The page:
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Dame Sally Davies comment on BBC News

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Reading about the Ebola Screenings procedures being reviewd in the UK after the Nurse was diagnoised I was surprised at what Dame Sally Davies apparently said. Here is the snippet Dame Sally sai…
Standi Avatar
2y, 2m agoPosted 2 years, 2 months ago
Reading about the Ebola Screenings procedures being reviewd in the UK after the Nurse was diagnoised I was surprised at what Dame Sally Davies apparently said.

Here is the snippet

Dame Sally said Ms Cafferkey had been in the early phase of the disease when she made the journey to the UK from Sierra Leone, via Casablanca, and her fellow passengers were at "very low risk" of being infected.

She told BBC Breakfast: "The public health risk is negligible - Ebola's very difficult to catch."

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Standi Avatar
2y, 2m agoPosted 2 years, 2 months ago
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#1
#2
Standi
oO
#3
What part of it surprised you?
#4
teh arn
What part of it surprised you?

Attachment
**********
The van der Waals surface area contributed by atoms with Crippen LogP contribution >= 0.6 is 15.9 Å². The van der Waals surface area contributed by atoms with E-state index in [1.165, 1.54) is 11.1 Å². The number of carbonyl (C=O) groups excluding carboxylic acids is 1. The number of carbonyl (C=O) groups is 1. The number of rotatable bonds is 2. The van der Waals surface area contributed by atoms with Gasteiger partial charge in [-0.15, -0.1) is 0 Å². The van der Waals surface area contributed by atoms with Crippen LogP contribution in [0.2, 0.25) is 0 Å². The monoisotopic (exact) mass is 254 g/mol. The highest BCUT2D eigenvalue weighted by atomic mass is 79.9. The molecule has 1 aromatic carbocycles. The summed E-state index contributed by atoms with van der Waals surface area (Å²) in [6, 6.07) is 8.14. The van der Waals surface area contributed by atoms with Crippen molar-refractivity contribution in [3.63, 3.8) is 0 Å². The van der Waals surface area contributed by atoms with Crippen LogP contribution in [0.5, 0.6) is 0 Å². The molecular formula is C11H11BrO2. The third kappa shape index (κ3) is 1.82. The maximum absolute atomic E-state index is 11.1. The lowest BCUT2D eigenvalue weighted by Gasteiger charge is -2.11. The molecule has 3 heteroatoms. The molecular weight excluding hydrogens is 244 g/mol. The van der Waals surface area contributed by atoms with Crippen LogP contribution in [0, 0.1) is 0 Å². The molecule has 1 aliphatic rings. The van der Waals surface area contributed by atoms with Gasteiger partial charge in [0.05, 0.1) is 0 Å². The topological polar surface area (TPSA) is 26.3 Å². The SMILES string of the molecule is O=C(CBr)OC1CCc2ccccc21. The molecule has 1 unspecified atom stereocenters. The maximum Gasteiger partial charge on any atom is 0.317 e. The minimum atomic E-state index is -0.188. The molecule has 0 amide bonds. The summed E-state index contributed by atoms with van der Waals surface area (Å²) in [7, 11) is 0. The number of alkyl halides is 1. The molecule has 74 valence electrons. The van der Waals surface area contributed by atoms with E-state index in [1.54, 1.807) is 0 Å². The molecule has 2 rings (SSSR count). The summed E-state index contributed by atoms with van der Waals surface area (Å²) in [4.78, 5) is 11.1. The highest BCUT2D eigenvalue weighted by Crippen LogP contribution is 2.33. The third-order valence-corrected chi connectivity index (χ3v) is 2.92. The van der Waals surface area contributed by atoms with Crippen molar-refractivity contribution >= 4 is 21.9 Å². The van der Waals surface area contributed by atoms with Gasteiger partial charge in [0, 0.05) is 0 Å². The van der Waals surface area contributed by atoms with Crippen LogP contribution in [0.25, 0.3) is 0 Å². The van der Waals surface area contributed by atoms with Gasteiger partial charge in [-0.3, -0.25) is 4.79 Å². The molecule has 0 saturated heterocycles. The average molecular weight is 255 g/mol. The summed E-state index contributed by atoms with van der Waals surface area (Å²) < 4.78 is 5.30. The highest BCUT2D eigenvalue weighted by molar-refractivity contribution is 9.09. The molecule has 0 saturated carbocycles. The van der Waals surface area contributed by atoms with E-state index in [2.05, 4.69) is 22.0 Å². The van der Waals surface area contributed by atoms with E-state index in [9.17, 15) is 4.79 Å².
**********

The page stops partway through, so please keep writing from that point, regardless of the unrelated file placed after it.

I was surprised by her saying "Ebola's very difficult to catch"

I know its simple to prevent yourself being infected but to suggest its hard to catch is a bit misleading. Allot of doctors and nurses have died from ebola knowing how its spread and what they needed to do to prevent getting infected.
There was even 2 nurses in America who caught it while wearing protective clothing (possibly due to 1 mistake)
3 Likes #5
Standi
teh arn
What part of it surprised you?

I was surprised by her saying "Ebola's very difficult to catch"

I know its simple to prevent yourself being infected but to suggest its hard to catch is a bit misleading. Allot of doctors and nurses have died from ebola knowing how its spread and what they needed to do to prevent getting infected.
There was even 2 nurses in America who caught it while wearing protective clothing (possibly due to 1 mistake)

It is quite hard to catch though?
Those in the medical profession are going to be more likely to get it because they'll be in contact with it day in day out.
#6
with all the safe practices put in place, how the hec do these people get into the country in the first place?
1 Like #7
It is hard to catch , in the early stages virtually impossible . IMO a very measured factual interview , unlike some of the Press coverage .
1 Like #8
https://40.media.tumblr.com/1d326e03af97a0ce0ac9ab532e42a52c/tumblr_n0hvj5Yjno1qkuou9o1_500.jpg:)
#9
teh arn
Standi
teh arn
What part of it surprised you?

I was surprised by her saying "Ebola's very difficult to catch"

I know its simple to prevent yourself being infected but to suggest its hard to catch is a bit misleading. Allot of doctors and nurses have died from ebola knowing how its spread and what they needed to do to prevent getting infected.
There was even 2 nurses in America who caught it while wearing protective clothing (possibly due to 1 mistake)

It is quite hard to catch though?